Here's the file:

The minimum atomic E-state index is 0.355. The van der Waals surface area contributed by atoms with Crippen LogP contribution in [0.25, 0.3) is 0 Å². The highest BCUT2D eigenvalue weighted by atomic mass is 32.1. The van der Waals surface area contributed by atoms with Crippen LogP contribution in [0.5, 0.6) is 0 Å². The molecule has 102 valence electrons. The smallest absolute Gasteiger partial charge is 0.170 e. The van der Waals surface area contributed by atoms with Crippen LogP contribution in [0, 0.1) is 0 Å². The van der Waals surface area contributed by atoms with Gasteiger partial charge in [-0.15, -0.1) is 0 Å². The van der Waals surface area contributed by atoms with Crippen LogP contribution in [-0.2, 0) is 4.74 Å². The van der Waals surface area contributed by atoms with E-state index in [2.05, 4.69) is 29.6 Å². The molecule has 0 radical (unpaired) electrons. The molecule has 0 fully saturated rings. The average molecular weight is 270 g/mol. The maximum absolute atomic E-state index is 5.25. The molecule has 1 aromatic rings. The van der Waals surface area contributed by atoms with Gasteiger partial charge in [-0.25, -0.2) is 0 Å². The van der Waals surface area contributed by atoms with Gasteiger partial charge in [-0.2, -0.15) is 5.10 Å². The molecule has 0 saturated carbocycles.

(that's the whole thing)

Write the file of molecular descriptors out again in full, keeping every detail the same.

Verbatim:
The minimum atomic E-state index is 0.355. The van der Waals surface area contributed by atoms with Crippen LogP contribution in [0.25, 0.3) is 0 Å². The highest BCUT2D eigenvalue weighted by atomic mass is 32.1. The van der Waals surface area contributed by atoms with Crippen LogP contribution in [0.5, 0.6) is 0 Å². The molecule has 102 valence electrons. The smallest absolute Gasteiger partial charge is 0.170 e. The van der Waals surface area contributed by atoms with Crippen LogP contribution in [0, 0.1) is 0 Å². The van der Waals surface area contributed by atoms with Gasteiger partial charge in [-0.15, -0.1) is 0 Å². The van der Waals surface area contributed by atoms with Crippen LogP contribution in [-0.2, 0) is 4.74 Å². The van der Waals surface area contributed by atoms with E-state index in [2.05, 4.69) is 29.6 Å². The molecule has 0 radical (unpaired) electrons. The molecule has 0 fully saturated rings. The average molecular weight is 270 g/mol. The maximum absolute atomic E-state index is 5.25. The molecule has 1 aromatic rings. The van der Waals surface area contributed by atoms with Gasteiger partial charge in [-0.25, -0.2) is 0 Å². The van der Waals surface area contributed by atoms with Gasteiger partial charge in [-0.2, -0.15) is 5.10 Å². The molecule has 0 saturated carbocycles.